The Price is RightGreat pricing comes down to truly understanding the real estate dynamics in your neighborhood. Look for an agent that will take the time to simply and effectively explain what is happening in the housing market and how it applies to your home. You need an agent that will tell you what you need to know rather than what you want to hear. This will put you in the best possible position.
by The KCM Crew on April 25, 2016
Friday, April 22, 2016
Thursday, April 21, 2016
In a seller's market, home buyers need to be willing and able to act fast to snag the home they want. This spring, areas across the country are facing a limited number of homes for sale. Realtor.com® offers up a cheat sheet for surviving a seller's market.
- Be on call. "If you're only looking now and then when it's convenient, you're probably wasting your time," says James Malmberg, a real estate professional in Sherman Oaks, Calif. He suggests treating house hunting like job hunting. If someone calls with a lead, follow up promptly to gauge whether it could be a good fit and don't linger.
- Bring the paperwork. To be taken seriously, buyers would be wise to get a mortgage pre-approval letter as well as a "proof of funds" form from their bank to show they have enough to cover a down payment. They'll be able to act quicker when they do find the right house.
- Limit the contingencies. In a seller's market, buyers may need to drop some of the contingencies to score the house. Sellers prefer the fewest number of hurdles to closing as possible. If your buyers come in with several contingencies — such as "if" they secure financing — the sellers are more inclined to bypass their offer and take another with less hassle. Also, "don't waste your time lowballing a seller," advises Sean Kelley, a real estate professional with Howard Hannah in Pittsburgh, Pa. "Always put in an aggressive offer."
- Cast a wide net. Search for homes outside prime locations if faced with limited or high-priced choices. Buyers need to carefully consider what they're willing to compromise on. "Sometimes properties sit, even in a seller's market, because of a problem that is scaring other buyers away," such as some renovation work that may need to be done, Malmberg says. Those "flaws," however, might not be a big deal to your buyers. "Finding a house this way can also cut down on the amount of competition you will face," Malmberg adds.
Source: “Surviving a Seller’s Market: The Ultimate Cheat Sheet,” realtor.com® (April 7, 2016)
Friday, April 15, 2016
Friday, April 1, 2016
Wednesday, March 30, 2016
More than 500 residential architects offered their insights into what will be the most significant home design elements over the next 10 years. From the American Institute of Architects Home Design Trends Survey, here are the 10 residential design trends to watch for over the next decade:
Over the next 10 years, expect functionality, accessibility, and sustainability to be major themes guiding the look of homes. That could include everything from embracing healthier building materials and furnishings to homes that are designed to be more resilient to bad weather.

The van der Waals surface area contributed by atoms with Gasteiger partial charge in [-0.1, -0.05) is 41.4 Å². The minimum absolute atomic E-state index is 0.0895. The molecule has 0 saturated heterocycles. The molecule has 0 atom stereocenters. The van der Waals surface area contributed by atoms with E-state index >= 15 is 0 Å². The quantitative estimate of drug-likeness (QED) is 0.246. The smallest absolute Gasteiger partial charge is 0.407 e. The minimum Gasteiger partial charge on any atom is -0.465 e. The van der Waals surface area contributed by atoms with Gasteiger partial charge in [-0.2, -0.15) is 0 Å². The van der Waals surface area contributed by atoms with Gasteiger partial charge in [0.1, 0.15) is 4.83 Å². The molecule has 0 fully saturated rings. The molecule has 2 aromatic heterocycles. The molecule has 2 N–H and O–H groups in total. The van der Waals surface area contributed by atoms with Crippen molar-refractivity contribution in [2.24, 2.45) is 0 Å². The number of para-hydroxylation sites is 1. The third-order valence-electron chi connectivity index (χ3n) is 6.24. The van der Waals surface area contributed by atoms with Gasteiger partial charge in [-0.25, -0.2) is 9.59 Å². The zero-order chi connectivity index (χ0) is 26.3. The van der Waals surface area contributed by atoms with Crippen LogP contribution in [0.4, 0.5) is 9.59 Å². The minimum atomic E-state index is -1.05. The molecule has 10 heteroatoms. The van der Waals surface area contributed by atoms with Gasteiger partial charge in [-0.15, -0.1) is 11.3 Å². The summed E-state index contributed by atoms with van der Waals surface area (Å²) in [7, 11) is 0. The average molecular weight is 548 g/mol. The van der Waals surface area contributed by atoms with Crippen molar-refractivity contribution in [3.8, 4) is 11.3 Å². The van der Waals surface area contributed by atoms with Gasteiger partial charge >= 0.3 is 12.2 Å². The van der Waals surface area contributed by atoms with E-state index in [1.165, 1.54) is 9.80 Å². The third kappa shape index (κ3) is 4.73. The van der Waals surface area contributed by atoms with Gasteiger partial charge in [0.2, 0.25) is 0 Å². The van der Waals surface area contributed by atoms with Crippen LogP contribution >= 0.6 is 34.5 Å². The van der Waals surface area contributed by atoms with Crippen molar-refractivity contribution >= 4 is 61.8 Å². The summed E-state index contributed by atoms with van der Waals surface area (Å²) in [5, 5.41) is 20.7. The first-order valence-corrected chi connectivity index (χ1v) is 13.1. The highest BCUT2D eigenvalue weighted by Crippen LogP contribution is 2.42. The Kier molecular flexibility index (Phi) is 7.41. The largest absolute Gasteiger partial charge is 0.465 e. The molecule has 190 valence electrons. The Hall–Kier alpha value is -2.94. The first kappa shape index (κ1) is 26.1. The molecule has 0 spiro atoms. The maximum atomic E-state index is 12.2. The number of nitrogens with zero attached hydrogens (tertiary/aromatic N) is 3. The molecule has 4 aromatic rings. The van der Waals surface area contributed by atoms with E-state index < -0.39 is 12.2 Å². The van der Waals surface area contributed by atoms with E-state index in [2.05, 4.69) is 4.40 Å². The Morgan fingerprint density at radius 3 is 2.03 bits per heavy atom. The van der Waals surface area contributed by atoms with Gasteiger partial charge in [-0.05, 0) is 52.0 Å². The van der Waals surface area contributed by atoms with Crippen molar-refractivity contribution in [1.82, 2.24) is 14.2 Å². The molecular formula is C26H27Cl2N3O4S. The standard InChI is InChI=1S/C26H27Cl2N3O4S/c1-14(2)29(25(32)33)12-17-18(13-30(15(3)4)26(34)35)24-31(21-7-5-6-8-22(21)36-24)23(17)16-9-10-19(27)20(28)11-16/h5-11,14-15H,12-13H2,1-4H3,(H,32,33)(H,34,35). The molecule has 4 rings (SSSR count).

1. Smarter homes: Technology will become more prevalent in the operation of homes, including via automated controls for temperature, security, and lighting.
2. Healthier homes: Consumers are becoming more aware of environmental health issues that will likely lead to greater use of low or no volatile organic compounds of paint and composite wood, natural fiber upholstery, carpets without polyvinyl chloride backing, and air purification systems.
3. Disaster-proof: Home owners will call for homes that can hold up better against natural disasters, which may mean elevating residences, windows with impact glazing, dedicated safe rooms, and backup power generation.
4. Energy efficiency: Sustainable design elements that increase a home’s energy efficiency — such as solar panels, water reclamation systems, and tankless water heaters –- will likely grow in demand.
5. Age-in-place: Universal design elements will grow in popularity to help an aging population stay in their homes longer. These design elements will likely include wider hallways, added handrails, and one-level living spaces.
6. All about the kitchen: Kitchens will be the focal point of the home, fueled by open design concepts that allow it to stay front and center.
7. Outdoor living spaces: More home owners will look to invest in sprucing up their outdoor living spaces, beyond just outdoor grills or decks. Instead, look for more home owners adding outdoor kitchens and fully furnished outdoor rooms.
8. Home offices: Home owners, due to changing work patterns and a growth in telecommuting, will likely place a greater emphasis on the need for a space devoted to a home office.
9. Smaller but better designed homes: As home owners demand to be closer to jobs and public transportation, architects will have to build in more accessible locations that are typically more pricey. This will likely bring about smaller but more innovative designs and more personalized design features.
10. Urban influence: With growing calls for an urban lifestyle from younger adults, architects will adopt some of these urban characteristics into their projects, such as with a focus on higher-density development that offer more amenities to residents and offer closer to commercial.
By Melissa Dittmann Tracey, REALTOR® Magazine